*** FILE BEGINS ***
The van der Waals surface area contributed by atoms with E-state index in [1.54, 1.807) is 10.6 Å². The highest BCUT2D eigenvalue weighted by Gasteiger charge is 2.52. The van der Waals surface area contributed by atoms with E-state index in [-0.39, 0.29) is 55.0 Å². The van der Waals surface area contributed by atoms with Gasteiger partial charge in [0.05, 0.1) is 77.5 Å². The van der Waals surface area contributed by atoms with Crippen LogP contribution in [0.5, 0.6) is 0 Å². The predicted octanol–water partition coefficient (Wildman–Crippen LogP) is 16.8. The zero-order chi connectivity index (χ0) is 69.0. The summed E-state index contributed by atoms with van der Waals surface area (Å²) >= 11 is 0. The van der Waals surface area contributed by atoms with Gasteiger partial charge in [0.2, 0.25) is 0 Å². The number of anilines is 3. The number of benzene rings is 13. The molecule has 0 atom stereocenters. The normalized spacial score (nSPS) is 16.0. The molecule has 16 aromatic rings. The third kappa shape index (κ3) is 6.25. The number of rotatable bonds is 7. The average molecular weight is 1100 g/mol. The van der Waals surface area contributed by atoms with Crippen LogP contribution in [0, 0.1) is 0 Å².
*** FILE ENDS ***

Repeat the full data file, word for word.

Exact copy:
The van der Waals surface area contributed by atoms with E-state index in [1.54, 1.807) is 10.6 Å². The highest BCUT2D eigenvalue weighted by Gasteiger charge is 2.52. The van der Waals surface area contributed by atoms with E-state index in [-0.39, 0.29) is 55.0 Å². The van der Waals surface area contributed by atoms with Gasteiger partial charge in [0.05, 0.1) is 77.5 Å². The van der Waals surface area contributed by atoms with Crippen LogP contribution in [0.5, 0.6) is 0 Å². The predicted octanol–water partition coefficient (Wildman–Crippen LogP) is 16.8. The zero-order chi connectivity index (χ0) is 69.0. The summed E-state index contributed by atoms with van der Waals surface area (Å²) >= 11 is 0. The van der Waals surface area contributed by atoms with Gasteiger partial charge in [0.2, 0.25) is 0 Å². The number of anilines is 3. The number of benzene rings is 13. The molecule has 0 atom stereocenters. The normalized spacial score (nSPS) is 16.0. The molecule has 16 aromatic rings. The third kappa shape index (κ3) is 6.25. The number of rotatable bonds is 7. The average molecular weight is 1100 g/mol. The van der Waals surface area contributed by atoms with Crippen LogP contribution in [0, 0.1) is 0 Å².